CAN­BERRA: ALL I N THE FAM­ILY

Su­san Kuro­sawa

The Weekend Australian - Travel - - Travel & Indulgence - SU­SAN KURO­SAWA Su­san Kuro­sawa was a guest of East Ho­tel. • east­ho­tel.com.au

Can­berra has a hip new place to sup and sip. Joe’s Bar is on the ground floor of East Ho­tel, lo­cated at the Kingston and Manuka di­vide and across from the Kingston Ho­tel, or The Kingo to those in the know. While the lat­ter is all about steaks and schnitzels, pool ta­bles and beers on tap, Joe’s Bar is a welcome ad­di­tion to Can­berra’s re­vamped cock­tail bar scene, which is fast ri­valling state-cap­i­tal metro of­fer­ings.

When I lived in Can­berra for a while dur­ing the fi­nal years of pri­mary school, you’d have thought your­self rather cos­mopoli­tan to have scored a straw­berry milk­shake with a striped straw at the Manuka shops. East Ho­tel di­rec­tor Dan Bisa laughs when I tell him this as his fam­ily takes its Can­berra roots back sev­eral gen­er­a­tions, to when grand­fa­ther Giuseppe ar­rived from north­ern Italy to work on the Snowy Moun­tains scheme. Joe’s Bar has been named for the fa­ther of Dan and sis­ter Dion Bisa, the ho­tel’s as­sis­tant gen­eral man­ager and also a di­rec­tor of this fam­ily-owned prop­erty that prides it­self on a per­son­alised welcome and a quirky, non-cor­po­rate atti- tude to run­ning things. The bar has al­ready proved a hit with papa Joe, pol­lies from nearby Cap­i­tal Hill and neigh­bour­hood drop-ins, as well as ho­tel guests.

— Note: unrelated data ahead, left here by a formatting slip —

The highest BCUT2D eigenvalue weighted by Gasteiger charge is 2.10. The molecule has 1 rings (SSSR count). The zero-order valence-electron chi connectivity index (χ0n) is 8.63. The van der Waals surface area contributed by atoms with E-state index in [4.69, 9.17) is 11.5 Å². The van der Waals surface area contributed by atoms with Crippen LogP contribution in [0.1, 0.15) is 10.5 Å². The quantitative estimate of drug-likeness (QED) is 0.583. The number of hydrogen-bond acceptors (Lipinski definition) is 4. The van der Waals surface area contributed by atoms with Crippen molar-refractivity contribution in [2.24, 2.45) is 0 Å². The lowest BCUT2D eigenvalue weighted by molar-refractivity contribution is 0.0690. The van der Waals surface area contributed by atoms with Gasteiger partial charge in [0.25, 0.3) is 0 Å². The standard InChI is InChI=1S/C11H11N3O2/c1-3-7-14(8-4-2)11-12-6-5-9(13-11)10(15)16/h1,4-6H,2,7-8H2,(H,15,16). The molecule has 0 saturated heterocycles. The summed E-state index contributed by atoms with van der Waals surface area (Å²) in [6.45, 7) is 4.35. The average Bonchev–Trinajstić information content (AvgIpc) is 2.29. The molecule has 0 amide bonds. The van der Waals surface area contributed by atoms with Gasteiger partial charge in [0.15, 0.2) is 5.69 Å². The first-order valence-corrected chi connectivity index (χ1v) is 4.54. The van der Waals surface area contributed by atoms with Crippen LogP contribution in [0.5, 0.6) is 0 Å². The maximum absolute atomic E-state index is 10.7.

The Bisa sib­lings say they wanted a so­cia­ble place where friends could gather and not “a con­cept bar” that hap­pened to be at­tached to a ho­tel. To achieve this look and at­mos­phere, they hired de­signer Kelly Ross of The Gen­try and she has not held back from in­cor­po­rat­ing a swag of bold el­e­ments, from seat­ing and light­ing to a rip­pled and con­toured “con­crete cur­tain” that ref­er­ences the bru­tal­ist, un­adorned style of those big and blocky civic build­ings in Can­berra. Ross sourced dra­matic hang­ing lights from South Africa that fall at vary­ing lev­els like beaded skirts made from what look like me­tal blind pul­leys, while a chan­de­lier has been fash­ioned from empty Sambuca bot­tles by Aus­tralian glass sculp­tor Ruth Allen.

Mis­matched fur­ni­ture ranges from big Coco Re­pub­lic leather couches to me­tal-edged bar stools and lit­tle wire side-ta­bles in vivid colours that also serve as ad­di­tional seat­ing. Shelves are laden with Mu­rano glass­ware twin­kling in reds, golds and greens and a fea­ture wall is painted in a bold tone of ma­genta. The bar is in leather-fin­ished gran­ite, with stools lined in front and a well-stocked dis­play of bot­tles be­hind and, at 10m long, is of a rather se­ri­ous size. This is the do­main of clever mixol­o­gists, or mix­mas­ters as my fa­ther would no doubt have pre­ferred, back in the straw­berry milk­shake days. There are ex­cel­lent belli­nis (a nod to Harry’s Bar in Venice), icy Peroni beers and Can­berra and re­gional wines by the glass (and Ital­ian, too, of course, in­clud­ing a Ver­mentino from Tus­cany, de­scribed as a “ries­ling on steroids”) to ac­com­pany a menu of dishes de­signed to share.